Writing collaboratively is something that I see attempted quite often. A lot of people do callouts online for people to help write their book because they have a fantastic idea but don’t have the skills or knowledge to bring it to life.
This is not writing collaboratively. This is hiring a ghost writer, which is a very different beast.
Writing collaboratively is where all people involved do the work together. It is a very interesting thing and something that I’ve only dabbled in, but I know others that have partaken in it. It can be a fun project if it’s done well and there are a few points that need to be nailed down to achieve this.
This is different from the planning of your book. This is project planning. You sit down together—literally or metaphorically—and work out exactly what needs to be done from the start to the finish of the project. You need to have every part of creating your work itemised.
Who’s going to be doing what? This is one of the most important aspects of writing collaboratively. Are you writing a chapter each? Will one of you write all the dialogue while the other writes everything else? Are you both going to edit the whole thing or will you both only edit each other’s parts? Generally, it may be best if the roles should be divided up as fairly as possible.
Decide the Future of the Project
You know what you’re going to be creating and who’s going to be doing what, but what’s the next step? Are you writing a novel together and publishing it? Great. Is one of you holding the copyright or are both? How are the royalties being split? This part needs to be written down and signed by all parties involved. People fall out—it happens—and you don’t want to be at the end of the project, have an argument with your collaborator, and then have them take the whole book and remove your name from it. As a joint creator you have joint ownership of the copyright and the royalties made, but you need something to prove it. A simple contract between everyone saying that your project is a joint enterprise by those involved and that royalties should be split equally should suffice, but if in doubt seek legal advice. Then, if any shenanigans do happen, all parties have a relatively good level of legal protection.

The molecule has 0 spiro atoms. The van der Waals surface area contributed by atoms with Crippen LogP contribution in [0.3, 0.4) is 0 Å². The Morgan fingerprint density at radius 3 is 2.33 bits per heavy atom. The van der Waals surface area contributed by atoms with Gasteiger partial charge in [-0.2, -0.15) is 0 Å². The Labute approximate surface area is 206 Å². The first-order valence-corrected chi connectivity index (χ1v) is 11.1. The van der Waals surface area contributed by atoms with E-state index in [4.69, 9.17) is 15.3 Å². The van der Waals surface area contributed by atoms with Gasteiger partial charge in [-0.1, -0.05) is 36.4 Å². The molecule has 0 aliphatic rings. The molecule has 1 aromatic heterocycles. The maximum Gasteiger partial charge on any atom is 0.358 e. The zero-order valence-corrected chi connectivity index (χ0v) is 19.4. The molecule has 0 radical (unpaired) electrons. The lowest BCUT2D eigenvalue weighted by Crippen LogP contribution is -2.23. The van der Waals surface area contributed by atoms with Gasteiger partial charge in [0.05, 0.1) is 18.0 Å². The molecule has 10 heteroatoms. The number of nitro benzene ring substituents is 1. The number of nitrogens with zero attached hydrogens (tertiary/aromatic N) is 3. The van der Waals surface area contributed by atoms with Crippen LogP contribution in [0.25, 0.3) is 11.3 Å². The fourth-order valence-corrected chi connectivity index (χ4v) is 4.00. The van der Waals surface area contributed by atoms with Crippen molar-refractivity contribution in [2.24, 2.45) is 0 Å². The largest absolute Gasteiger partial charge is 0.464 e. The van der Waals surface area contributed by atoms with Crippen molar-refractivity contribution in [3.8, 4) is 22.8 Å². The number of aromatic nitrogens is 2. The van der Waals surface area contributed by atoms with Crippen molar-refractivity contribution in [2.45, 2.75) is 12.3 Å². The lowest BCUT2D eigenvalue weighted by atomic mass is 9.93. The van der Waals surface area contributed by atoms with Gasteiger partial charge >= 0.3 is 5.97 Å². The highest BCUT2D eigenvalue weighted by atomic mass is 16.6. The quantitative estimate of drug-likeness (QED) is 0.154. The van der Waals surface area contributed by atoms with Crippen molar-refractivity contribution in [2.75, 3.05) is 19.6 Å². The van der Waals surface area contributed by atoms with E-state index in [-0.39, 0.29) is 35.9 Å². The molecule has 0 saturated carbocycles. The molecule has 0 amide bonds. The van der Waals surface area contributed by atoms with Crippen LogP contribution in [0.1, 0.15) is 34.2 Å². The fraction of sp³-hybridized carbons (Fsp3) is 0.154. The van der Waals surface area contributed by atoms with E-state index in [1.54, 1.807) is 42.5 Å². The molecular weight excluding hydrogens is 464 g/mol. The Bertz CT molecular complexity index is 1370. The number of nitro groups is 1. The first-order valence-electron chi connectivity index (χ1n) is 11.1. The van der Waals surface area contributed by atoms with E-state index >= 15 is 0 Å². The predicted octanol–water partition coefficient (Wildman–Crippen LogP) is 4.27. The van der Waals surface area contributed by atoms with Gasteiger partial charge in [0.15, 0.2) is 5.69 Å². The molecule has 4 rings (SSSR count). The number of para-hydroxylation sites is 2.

You need to plot the project out pretty thoroughly. If you’re each writing different sections, then that can’t happen cohesively without a robust plot decided beforehand.
Only now do we get to the actual work of doing the writing and the editing and all the normal things that go into writing something.
The only question left is: should you do it? The answer is: you should if you both want to. It’s complicated and it adds a fair amount of hurdles that aren’t there when you’re writing on your own. It becomes much harder to make sure that there’s a consistent voice throughout the project and that the style of writing isn’t all over the place, but these aren’t insurmountable and can, generally speaking, be cleaned up in the numerous edits that will take place. I cannot stress enough that you need to do all of the planning and preparation before you start writing or even think about writing. Make sure that everyone is pulling their weight and be very wary of request for collaborations from people who just have an idea and can’t write the thing themselves. But, if you’re prepared and it’s done properly, there’s no reason why it can’t be an enjoyable experience for everyone.
© 2019 David Chitty
Available under the Thanet Writers Education Policy
David Chitty was born and raised in Thanet in the 90s. He devotes most of his energies to writing fantasy fiction novels.